Fiction and morality
October 22, 2019
Part 4 in a series on fiction. See this post for an introduction to the podcast I’m discussing and an overview.
I think people should be cautious about what fiction they read, because you have given access to this core part of your brain to an author who is only constrained by their own moral fibre.
I’m of two minds about this claim. On the one hand, I do think that what you absorb mentally has an effect, otherwise reading itself would be fairly pointless. And this effect can be pernicious, particularly if it’s the same thing all the time. Though the evidence is mixed, I think it’s fair to worry about daily exposure to high dosages of social media, for example.
On the other hand, even prolific readers are unlikely to only read a single author for hours each day, for years on end — the way they might with a single social media site, however often its algorithm changes. Particularly if one engages in a wide reading of the classics, one would be exposed for reasonably short durations to quite a range of thinkers, and my view is that this can only be a good thing.
Wiblin’s claim also sounds a lot like the same moral panics that have plagued society for centuries. They are well-documented from at least the 18th Century, and were levelled in particular at Richardson, Rousseau, and Goethe. In fact, one name for the concept of copycat suicide is the Werther effect, named after Goethe’s The Sorrows of Young Werther. Goethe eventually came to feel quite guilty about this possibility. Might his writing really have increased suicides?
There is some evidence that fictional portrayals of suicides do increase suicides, though the effect was found with a film portrayal, which might plausibly have a stronger effect than novels. Moreover, a meta-analysis showed that the effect from fiction is outweighed by cases of celebrity suicides (14.3 times more likely to show an effect) and by reporting of real suicides (4.03 times more likely to find an effect).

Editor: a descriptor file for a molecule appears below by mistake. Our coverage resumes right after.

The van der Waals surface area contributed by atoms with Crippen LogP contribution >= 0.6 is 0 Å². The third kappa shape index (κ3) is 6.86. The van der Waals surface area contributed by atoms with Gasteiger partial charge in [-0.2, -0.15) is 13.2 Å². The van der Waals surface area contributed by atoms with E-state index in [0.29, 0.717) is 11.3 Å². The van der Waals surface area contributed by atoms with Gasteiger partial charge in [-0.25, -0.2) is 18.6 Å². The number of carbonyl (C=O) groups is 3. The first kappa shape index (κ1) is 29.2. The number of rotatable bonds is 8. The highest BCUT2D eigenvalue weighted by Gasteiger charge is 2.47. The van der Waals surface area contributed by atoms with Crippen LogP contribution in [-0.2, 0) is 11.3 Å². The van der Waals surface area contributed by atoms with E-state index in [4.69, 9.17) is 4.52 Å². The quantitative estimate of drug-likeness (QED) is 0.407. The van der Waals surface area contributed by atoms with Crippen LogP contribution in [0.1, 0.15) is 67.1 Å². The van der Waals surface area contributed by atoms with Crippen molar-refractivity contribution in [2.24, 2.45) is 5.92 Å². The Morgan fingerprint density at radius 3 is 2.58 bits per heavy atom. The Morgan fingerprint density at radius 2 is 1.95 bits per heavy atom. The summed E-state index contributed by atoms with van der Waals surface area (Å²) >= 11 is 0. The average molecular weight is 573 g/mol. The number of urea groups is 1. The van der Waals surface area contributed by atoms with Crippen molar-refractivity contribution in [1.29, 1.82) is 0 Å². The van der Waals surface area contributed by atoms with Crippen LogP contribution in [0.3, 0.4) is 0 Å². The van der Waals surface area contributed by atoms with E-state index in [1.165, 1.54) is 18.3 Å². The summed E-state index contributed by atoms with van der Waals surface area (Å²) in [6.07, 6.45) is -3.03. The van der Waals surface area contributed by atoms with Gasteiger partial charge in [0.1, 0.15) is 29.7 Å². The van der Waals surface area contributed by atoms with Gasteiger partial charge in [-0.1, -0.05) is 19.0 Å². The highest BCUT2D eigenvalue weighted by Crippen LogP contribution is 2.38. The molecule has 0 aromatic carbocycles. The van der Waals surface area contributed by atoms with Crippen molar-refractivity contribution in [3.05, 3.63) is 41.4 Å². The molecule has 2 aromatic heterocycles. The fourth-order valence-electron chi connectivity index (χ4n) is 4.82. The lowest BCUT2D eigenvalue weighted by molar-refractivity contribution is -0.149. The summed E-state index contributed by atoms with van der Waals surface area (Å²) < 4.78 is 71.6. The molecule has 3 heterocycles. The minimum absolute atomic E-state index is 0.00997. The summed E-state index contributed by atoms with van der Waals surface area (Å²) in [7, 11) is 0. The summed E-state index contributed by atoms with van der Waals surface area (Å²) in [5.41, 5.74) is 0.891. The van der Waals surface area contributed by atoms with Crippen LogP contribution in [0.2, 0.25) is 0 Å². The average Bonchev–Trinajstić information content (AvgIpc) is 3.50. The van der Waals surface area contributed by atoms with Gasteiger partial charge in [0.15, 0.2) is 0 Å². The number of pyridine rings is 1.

If there is a problem with “copycats,” in other words, it seems to be one of reporting and exposure to the idea, and not with fiction per se. And even in the 18th Century, the media coverage of the suicides was extreme. There is sparse evidence that many Werther-related suicides even happened, but a ton of media coverage suggesting they had, which would make it difficult to disentangle the effect of the fiction from the effect of the reporting.
I should say, though, that I do think literature does get access to a “core part of your brain.” If it weren’t capable of changing your mind, it would probably not enable the increase in empathy that Wiblin also argues for later. And it might not be worth reading.
So I do think that literature can have a profound effect on your thinking — but then again, so can reading science and philosophy. One should be careful about immersing oneself exclusively in the worldview of a single literary misanthrope — but then again, that surely applies to misanthropic scientists or philosophers as well. I don’t think there’s much of a case for a generalised concern about the influence of fiction over nonfiction, and the few studies done in this area seem to indicate that nonfiction (if you include the news) might be worse than literature.